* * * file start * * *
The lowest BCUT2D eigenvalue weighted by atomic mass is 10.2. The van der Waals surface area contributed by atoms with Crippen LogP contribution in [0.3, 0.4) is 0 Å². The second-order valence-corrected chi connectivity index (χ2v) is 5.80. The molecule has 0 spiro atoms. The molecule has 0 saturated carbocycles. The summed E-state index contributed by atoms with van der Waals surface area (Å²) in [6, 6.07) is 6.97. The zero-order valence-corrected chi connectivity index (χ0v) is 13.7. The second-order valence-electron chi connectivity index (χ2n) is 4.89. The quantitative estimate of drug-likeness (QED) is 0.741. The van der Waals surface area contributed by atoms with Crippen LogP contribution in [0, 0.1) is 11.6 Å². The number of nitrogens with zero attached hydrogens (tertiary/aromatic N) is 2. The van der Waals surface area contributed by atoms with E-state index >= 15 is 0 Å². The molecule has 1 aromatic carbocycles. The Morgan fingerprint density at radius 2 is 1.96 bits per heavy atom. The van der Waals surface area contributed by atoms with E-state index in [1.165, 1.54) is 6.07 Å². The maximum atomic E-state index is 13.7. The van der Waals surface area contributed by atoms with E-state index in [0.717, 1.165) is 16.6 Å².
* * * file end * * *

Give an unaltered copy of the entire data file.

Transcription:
The lowest BCUT2D eigenvalue weighted by atomic mass is 10.2. The van der Waals surface area contributed by atoms with Crippen LogP contribution in [0.3, 0.4) is 0 Å². The second-order valence-corrected chi connectivity index (χ2v) is 5.80. The molecule has 0 spiro atoms. The molecule has 0 saturated carbocycles. The summed E-state index contributed by atoms with van der Waals surface area (Å²) in [6, 6.07) is 6.97. The zero-order valence-corrected chi connectivity index (χ0v) is 13.7. The second-order valence-electron chi connectivity index (χ2n) is 4.89. The quantitative estimate of drug-likeness (QED) is 0.741. The van der Waals surface area contributed by atoms with Crippen LogP contribution in [0, 0.1) is 11.6 Å². The number of nitrogens with zero attached hydrogens (tertiary/aromatic N) is 2. The van der Waals surface area contributed by atoms with E-state index >= 15 is 0 Å². The molecule has 1 aromatic carbocycles. The Morgan fingerprint density at radius 2 is 1.96 bits per heavy atom. The van der Waals surface area contributed by atoms with E-state index in [1.165, 1.54) is 6.07 Å². The maximum atomic E-state index is 13.7. The van der Waals surface area contributed by atoms with E-state index in [0.717, 1.165) is 16.6 Å².